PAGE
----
Jo Knowles and my workshop (“Writing Camp for Adults”) at the conference went very well. Our campers arrived and were treated to bug juice and s’mores and then we did exercises that have been particularly successful at writing camp. People shared some excellent writing and seemed to get lots of ideas. Many people stopped us afterwards to say how much fun they had. We hope they fill out the evaluations!
Saturday morning Sara Zarr gave a keynote that connected a Frog and Toad book with what it’s like to be a writer. It was excellent. She showed us through the story how it’s good to have a plan but be flexible, and how if things are not going as planned, it doesn’t mean you’re failing. It was a great way to look both at life as a writer and at a character’s life.
At lunchtime, Kate Messner gave a talk about what it was like to speak at the TED talks along with her talk about creating worlds. She has so much faith in kids which came through in every part of her talk. Check out her new website kid-sourcing.com for ideas of how kids can get involved in the world right now.
I attended three workshops. The first was a panel on author/agent relationships and covered the usual questions. I went to that because I’d like to be on a similar panel someday. The next was a panel about quiet novels which I attended because my VC crit group partner, Erin Moulton was on it. She (and the others on the panel) did a great job presenting and answering questions about quiet novels. The workshop “Add Depth and Emotion to Your YA Novel” given by Jo Knowles and Sarah Darer Littman got people exploring and writing about a sensory image or object from their childhood, but turning it into fiction. I got a new scene for my work-in-progress from that workshop. And, finally, I attended Cinda Williams Chima’s workshop on “Building Believable Magical Worlds” where I jotted down lots of questions to answer as I create worlds based in reality.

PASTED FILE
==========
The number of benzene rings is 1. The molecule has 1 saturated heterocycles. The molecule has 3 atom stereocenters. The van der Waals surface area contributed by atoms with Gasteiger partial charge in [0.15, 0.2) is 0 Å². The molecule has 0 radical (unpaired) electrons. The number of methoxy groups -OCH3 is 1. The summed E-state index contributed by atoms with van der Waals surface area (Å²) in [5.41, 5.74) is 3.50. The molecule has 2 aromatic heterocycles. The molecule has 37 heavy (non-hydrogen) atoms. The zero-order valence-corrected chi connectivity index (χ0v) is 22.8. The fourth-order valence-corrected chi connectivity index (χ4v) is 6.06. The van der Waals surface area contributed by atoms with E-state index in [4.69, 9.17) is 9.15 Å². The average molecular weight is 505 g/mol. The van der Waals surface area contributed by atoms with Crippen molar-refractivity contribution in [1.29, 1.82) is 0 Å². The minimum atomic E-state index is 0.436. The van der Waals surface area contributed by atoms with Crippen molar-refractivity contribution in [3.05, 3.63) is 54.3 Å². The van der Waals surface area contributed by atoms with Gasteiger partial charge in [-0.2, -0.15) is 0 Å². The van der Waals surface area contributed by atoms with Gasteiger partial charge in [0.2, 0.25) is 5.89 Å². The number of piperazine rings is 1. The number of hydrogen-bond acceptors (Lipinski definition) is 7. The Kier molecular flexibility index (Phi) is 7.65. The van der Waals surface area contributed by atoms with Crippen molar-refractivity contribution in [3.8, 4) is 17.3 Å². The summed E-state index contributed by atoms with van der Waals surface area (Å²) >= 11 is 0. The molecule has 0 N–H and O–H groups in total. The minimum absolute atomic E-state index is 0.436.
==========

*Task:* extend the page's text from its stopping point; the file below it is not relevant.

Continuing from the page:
The best thing about the conference is the chance to spend time with lots of other writers, editors, agents, etc. I loved the meals where I was able to talk to old friends and make new ones. Evenings found people moving from one cluster to another, talking, talking, talking about writing and books. I talked with people on the stairs, in line at registration, in the elevators, everywhere. It was a great weekend!
For two weeks every summer, my teaching partner Rick S. and writing partner Jo Knowles and I run a writing day camp for students in grades 7-12. The camp meets from 9-12 Monday through Friday for 9 days and finishes with a reading for parents and guests on the last day.
I look forward to these two weeks for lots of reasons.
- former students—I’m glad to see them again.
- repeat campers—people I’ve gotten to know through camp. It’s exciting to see their writing grow and change each year.
- fun—spending time with 20+ teens who are excited to write, try all kinds of exercises, and read to each other is exhilarating.
- food—Rick provides a great variety (dill pickles with your morning bagel, anyone?) Writing chat around the food table is always fun to hear.
- writing—We start with a quick prompt, then a longer exercise followed by free writing, and finish up with a reading. I love the surprises—mine and the campers’—of writing just for fun. You never know what you’ll come up with. I’ve had ideas for whole novels born of these moments.
I also love that we get campers from several different school districts and from all different grades—and that they tend to keep in touch with each other through the year. I would have loved a camp like this when I was their age. I would have loved knowing there were other people around who liked to write as much as I did.
This year’s camp runs from July 3-11. Let me know if you want more information!
The Vermont Novel Writing Retreat was terrific! I loved spending the weekend with authors Holly Black and Coe Booth and editor Alvina Ling. They were excellent presenters and fun to be with as well! I enjoyed getting to know the participants. I feel like I have many more friends in the writing community.
I’m always surprised by that, but it always happens. I remember the first conference I ever attended—the New England Society of Children’s Book Writers and Illustrators regional conference about 15 years ago. Somehow, I convinced myself to go. I think I had decided that if I ever really wanted to write, I needed to move forward. I needed to try new things.
I remember walking into the bustling lobby of the hotel where people were getting their conference materials and greeting each other. I didn’t know anyone. But I picked up snippets of conversation around me—snippets of talk about books and writing and authors—and knew I had found my people. I walked through that whole first conference in awe.
I’ve been there every year since. Now when I arrive, I run into people who have become my friends, people I stay connected with throughout the year. It’s a reunion of sorts and a chance to connect in person for writing which is such a solitary activity.
In two weeks the NESCBWI conference happens in Springfield, MA. This year, for the first time, I’m presenting a workshop with my friend and writing partner Jo Knowles. I know there will be first time attendees wandering around the same way I did that first conference long ago.
I can’t wait to meet them!